Nor does it seem necessary to expatiate on the unfortunate consequences of the untimely death of both the British High Commissioner and the Iráqí Prime Minister; on the admission of Iraq as a member of the League, and the consequent termination of the mandate held by Great Britain; on the tragic and unexpected death of the King himself; on the difficulties raised owing to the existence of a town planning scheme; on the written assurance conveyed to the High Commissioner by the acting Premier in his letter of January, 1932; on the pledge given by the King, prior to his death, in the presence of the foreign minister, in February, 1933, that the House would be expropriated, and the necessary sum would be appropriated in the spring of the ensuing year; on the categorical statement made by that same foreign minister that the Prime Minister had given the necessary assurances that the promise already made by the acting Premier would be redeemed; or on the positive statements made by that same Foreign Minister and his colleague, the Minister of Finance, when representing their country during the sessions of the League Assembly held in Geneva, that the promise given by their late King would be fully honored.
Suffice it to say that, despite these interminable delays, protests and evasions, and the manifest failure of the Authorities concerned to implement the recommendations made by both the Council of the League and the Permanent Mandates Commission, the publicity achieved for the Faith by this memorable litigation, and the defense of its cause--the cause of truth and justice--by the world's highest tribunal, have been such as to excite the wonder of its friends and to fill with consternation its enemies. Few episodes, if any, since the birth of the Formative Age of the Faith of Bahá'u'lláh, have given rise to repercussions in high places comparable to the effect produced on governments and chancelleries by this violent and unprovoked assault directed by its inveterate enemies against one of its holiest sanctuaries.
"Grieve not, O House of God," Bahá'u'lláh Himself has significantly written, "if the veil of thy sanctity be rent asunder by the infidels. God hath, in the world of creation, adorned thee with the jewel of His remembrance. Such an ornament no man can, at any time, profane. Towards thee the eyes of thy Lord shall, under all conditions, remain directed." "In the fullness of time," He, in another passage, referring to that same House, has prophesied, "the Lord shall, by the power of truth, exalt it in the eyes of all men. He shall cause it to become the Standard of His Kingdom, the Shrine round which will circle the concourse of the faithful."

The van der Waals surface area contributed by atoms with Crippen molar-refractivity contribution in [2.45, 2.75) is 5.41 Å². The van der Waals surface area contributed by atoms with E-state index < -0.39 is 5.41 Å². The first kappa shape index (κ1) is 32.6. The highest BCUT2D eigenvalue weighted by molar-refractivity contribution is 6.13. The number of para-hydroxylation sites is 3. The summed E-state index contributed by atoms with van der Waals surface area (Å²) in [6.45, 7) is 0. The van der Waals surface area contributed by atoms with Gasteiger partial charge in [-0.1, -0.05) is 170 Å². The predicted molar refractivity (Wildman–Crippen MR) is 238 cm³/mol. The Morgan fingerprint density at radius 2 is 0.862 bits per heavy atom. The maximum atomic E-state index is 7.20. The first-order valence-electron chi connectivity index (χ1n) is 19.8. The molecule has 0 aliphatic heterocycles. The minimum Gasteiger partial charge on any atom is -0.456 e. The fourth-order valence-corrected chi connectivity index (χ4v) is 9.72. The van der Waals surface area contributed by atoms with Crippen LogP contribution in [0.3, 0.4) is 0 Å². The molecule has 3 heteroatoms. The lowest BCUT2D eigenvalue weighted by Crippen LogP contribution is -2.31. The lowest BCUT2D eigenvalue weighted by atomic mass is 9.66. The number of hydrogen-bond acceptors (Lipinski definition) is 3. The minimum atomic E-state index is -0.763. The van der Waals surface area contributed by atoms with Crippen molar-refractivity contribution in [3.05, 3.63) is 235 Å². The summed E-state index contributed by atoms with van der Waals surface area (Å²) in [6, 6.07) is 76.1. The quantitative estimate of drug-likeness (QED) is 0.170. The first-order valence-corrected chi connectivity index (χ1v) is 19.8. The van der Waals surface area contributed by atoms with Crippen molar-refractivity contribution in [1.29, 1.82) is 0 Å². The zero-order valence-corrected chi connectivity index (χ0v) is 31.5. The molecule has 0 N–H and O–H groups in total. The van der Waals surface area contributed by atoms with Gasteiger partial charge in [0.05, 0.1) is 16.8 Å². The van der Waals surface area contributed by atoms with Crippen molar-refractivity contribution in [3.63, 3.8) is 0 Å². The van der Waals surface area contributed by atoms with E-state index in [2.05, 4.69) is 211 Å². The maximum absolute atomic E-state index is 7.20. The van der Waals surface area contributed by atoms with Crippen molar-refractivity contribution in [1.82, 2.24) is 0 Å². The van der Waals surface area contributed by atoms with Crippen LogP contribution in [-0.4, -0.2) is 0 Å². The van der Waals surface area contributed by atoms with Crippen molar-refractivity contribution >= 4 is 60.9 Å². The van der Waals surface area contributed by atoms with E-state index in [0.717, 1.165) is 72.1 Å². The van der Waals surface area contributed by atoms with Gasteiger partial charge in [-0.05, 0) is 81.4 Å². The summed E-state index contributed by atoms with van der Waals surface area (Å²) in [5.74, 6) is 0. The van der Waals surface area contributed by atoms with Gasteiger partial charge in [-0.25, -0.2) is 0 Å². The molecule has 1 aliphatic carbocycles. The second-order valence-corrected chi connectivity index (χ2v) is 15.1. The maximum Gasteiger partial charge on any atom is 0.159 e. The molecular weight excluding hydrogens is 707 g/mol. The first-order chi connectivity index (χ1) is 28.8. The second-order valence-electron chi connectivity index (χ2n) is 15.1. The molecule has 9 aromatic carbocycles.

To the bold onslaught made by the breakers of the Covenant of Bahá'u'lláh in their concerted efforts to secure the custodianship of His holy Tomb, to the arbitrary seizure of His holy House in Baghdád by the Shí'ah community of Iraq, was to be added, a few years later, yet another grievous assault launched by a still more powerful adversary, directed against the very fabric of the Administrative Order as established by two long-flourishing Bahá'í communities of the East, culminating in the virtual disruption of these communities and the seizure of the first Mashriqu'l-Adhkár of the Bahá'í world and of the few accessory institutions already reared about it.
On July 17, 2013, the Universal House of Justice sent a letter "to the Bahá’ís of the World" announcing "with utter shock and desolating grief that the Bahá’ís in Baghdad discovered on 26 June that the “most holy habitation” of Bahá’u’lláh had been razed almost to the ground to make way for the construction of a mosque," at the end of what the Universal Hose of Justice calls a "highly delicate situation in Iraq over the last tumultuous decade."

It is somewhat ironic, that in the lead-up to the invasion of Iraq in 2003, the false information of Iraq's purported possession of weapons of mass destruction was leaked to the media by David Kelly, a Bahá’í authority on biological warfare, employed by the British Ministry of Defence, and formerly a weapons inspector with the United Nations Special Commission in Iraq. David Kelly was found dead from an apparent suicide on July 17, 2003, two days after appearing before a before a parliamentary Foreign Affairs Select Committee.

On August 11, 2003, The Independent carried an article about David Kelly, noting "In October 2002, Dr Kelly gave a slide show and lecture about his experiences as a weapons inspector in Iraq to a small almost private gathering of the Baha'i faith, which aims to unite the teachings of all the prophets. Dr Kelly had converted to the religion three years earlier, while in New York on attachment to the UN. When he returned to England he became treasurer of the small but influential Baha'i branch in Abingdon near his home. Roger Kingdon, a member, recalls: 'He had no doubt that [the Iraqis] had biological and chemical weapons. It was clear that David Kelly was largely happy with the material in the dossier.'"

On September 13th, 1983, the UHJ cabled regarding the Iranian government's banning the Baha'i Administration

Iranian Baha'i Yaran in Prison

September 13. On this date in 1983, the Universal House of Justice sent a cable to all National Spiritual Assemblies regarding the Iranian government's banning the Bahá'í Administration on August 29, 1983, noting the government's statement permitted Bahá'ís to "practice beliefs as private individuals provided they do not teach or invite others to join (the) Faith, they do not form Assemblies or have anything to do with Administration. Serving in Bahá'í Administration now specified as criminal act."
To all National Spiritual Assemblies
In fact, after the banning of the NSA and LSAs, the Administrative Order did establish in Iran a new administrative structure known as the Yaran.